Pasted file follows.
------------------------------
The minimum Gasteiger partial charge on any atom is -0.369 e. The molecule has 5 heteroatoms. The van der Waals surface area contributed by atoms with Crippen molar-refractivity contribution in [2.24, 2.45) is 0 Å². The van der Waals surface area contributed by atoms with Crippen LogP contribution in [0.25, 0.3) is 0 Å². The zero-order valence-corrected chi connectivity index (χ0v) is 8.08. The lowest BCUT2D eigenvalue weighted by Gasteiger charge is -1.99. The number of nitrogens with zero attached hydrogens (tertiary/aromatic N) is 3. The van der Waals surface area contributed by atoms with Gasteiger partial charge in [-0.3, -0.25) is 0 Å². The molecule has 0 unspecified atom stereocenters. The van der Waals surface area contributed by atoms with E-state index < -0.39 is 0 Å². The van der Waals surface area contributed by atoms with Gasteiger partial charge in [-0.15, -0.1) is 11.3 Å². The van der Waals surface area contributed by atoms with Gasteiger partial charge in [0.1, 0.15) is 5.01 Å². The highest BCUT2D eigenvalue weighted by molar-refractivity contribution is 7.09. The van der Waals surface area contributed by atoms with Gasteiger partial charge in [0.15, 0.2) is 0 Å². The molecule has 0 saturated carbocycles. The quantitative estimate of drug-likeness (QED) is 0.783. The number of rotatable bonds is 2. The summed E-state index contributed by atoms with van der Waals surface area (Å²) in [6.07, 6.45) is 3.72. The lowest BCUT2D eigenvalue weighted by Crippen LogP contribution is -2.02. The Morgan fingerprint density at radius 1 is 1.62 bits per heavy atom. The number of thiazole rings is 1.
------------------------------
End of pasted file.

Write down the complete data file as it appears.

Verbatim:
The minimum Gasteiger partial charge on any atom is -0.369 e. The molecule has 5 heteroatoms. The van der Waals surface area contributed by atoms with Crippen molar-refractivity contribution in [2.24, 2.45) is 0 Å². The van der Waals surface area contributed by atoms with Crippen LogP contribution in [0.25, 0.3) is 0 Å². The zero-order valence-corrected chi connectivity index (χ0v) is 8.08. The lowest BCUT2D eigenvalue weighted by Gasteiger charge is -1.99. The number of nitrogens with zero attached hydrogens (tertiary/aromatic N) is 3. The van der Waals surface area contributed by atoms with Gasteiger partial charge in [-0.3, -0.25) is 0 Å². The molecule has 0 unspecified atom stereocenters. The van der Waals surface area contributed by atoms with E-state index < -0.39 is 0 Å². The van der Waals surface area contributed by atoms with Gasteiger partial charge in [-0.15, -0.1) is 11.3 Å². The van der Waals surface area contributed by atoms with Gasteiger partial charge in [0.1, 0.15) is 5.01 Å². The highest BCUT2D eigenvalue weighted by molar-refractivity contribution is 7.09. The van der Waals surface area contributed by atoms with Gasteiger partial charge in [0.15, 0.2) is 0 Å². The molecule has 0 saturated carbocycles. The quantitative estimate of drug-likeness (QED) is 0.783. The number of rotatable bonds is 2. The summed E-state index contributed by atoms with van der Waals surface area (Å²) in [6.07, 6.45) is 3.72. The lowest BCUT2D eigenvalue weighted by Crippen LogP contribution is -2.02. The Morgan fingerprint density at radius 1 is 1.62 bits per heavy atom. The number of thiazole rings is 1.